Tag Archives: Congenital heart disease

CHD Support Groups

CHD Support Groups

CHD Info
An informative resource on Congenital Heart Defects with detailed articles on each form of CHD. 

Congenital Heart Disease Information and Resources 
CHIN contains a tremendous amount of information on resources concerning congenital heart disease

Adult Congenital Heart Disease Forum
Adult Congenital Heart Disease Forum is a site devoted to birth defects of the heart in adult patients.

Kids With Heart
A large CHD support organization managed by Michelle Rintamaki and with volunteers across the US.

Adult Congenital Heart Association
A new support organization for adults with CHD

Little Hearts
A New England network of families of children with CHD


What Causes Congenital Heart Defects?

causes congenital heart defects

Despite much research, in the majority of cases, Congenital Heart Defects (CHD) occur without any known cause. This is one reason the incidence has remained fairly constant at 7 to 8 cases per 1000 live births over decades, while other forms of heart disease have been declining in frequency.

We know the causes of some forms of congenital heart defects (CHD).

Environmental Insults

During pregnancy, some events are known to be associated with an increased risk for CHD.


The Heart – An Introduction

The Heart - An Introduction

Welcome to the virtual ‘Heart School’

The heart is a fascinating organ.

From the moment it begins beating, until it finally stops, the human heart works without a break. In a life-span of seventy years, the heart beats more than two and a half BILLION times, without ever pausing to rest.

And as it beats, it preserves LIFE.

No other organ has caught the imagination of painters and poets alike. Let danger threaten, and the thrilling heart skips a beat, and tight-rope walks arrhythmically. And all the while, we feel it, hear it even – WE, its stage and its audience.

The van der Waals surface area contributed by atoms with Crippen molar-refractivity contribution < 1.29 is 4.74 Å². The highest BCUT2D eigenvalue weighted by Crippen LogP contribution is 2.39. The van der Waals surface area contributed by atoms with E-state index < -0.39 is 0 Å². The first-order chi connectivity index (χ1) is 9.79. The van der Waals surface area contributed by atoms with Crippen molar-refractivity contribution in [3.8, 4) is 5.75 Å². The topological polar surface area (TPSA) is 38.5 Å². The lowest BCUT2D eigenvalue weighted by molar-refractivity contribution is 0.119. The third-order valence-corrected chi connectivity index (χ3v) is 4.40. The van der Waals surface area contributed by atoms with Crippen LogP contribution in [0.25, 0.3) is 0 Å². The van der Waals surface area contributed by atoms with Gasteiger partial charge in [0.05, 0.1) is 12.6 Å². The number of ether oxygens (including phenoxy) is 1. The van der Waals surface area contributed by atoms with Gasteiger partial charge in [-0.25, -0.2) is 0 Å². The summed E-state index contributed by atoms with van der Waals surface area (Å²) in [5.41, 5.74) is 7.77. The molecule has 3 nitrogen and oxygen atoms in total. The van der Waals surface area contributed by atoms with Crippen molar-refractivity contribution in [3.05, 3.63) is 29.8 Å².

It was not the livers or brains or entrails of saints that were lifted from the body in sublimest autopsy. It was the heart they cradled into worshipful palms, then soaked in wine and herbs and set into silver relinquaries for the veneration of the faithful.

It follows quite naturally that Love should choose such an organ for its bower. When Love blooms therein, the heart dances – and is lost to the loved one!

The heart has from time immemorial been surrounded by an aura of mystery and awe. Although some of this has been dispelled by the “cold reality” of modern science and technology, which has unravelled the mechanics of the heart, the air of fascination and wonder that the heart inspires in man has not diminished.

So JOIN ME THEN, and we will explore this wonderful organ….

  • Discover the complexities of its structure and function….

  • Journey down the blood stream and experience the efficiency of the circulation….

  • See how diseases of the heart are detected….

  • Marvel at the miracle that is “Open Heart Surgery”….

  • Learn about the people who make it happen….

  • Understand all about the different defects of the heart, and how they are treated.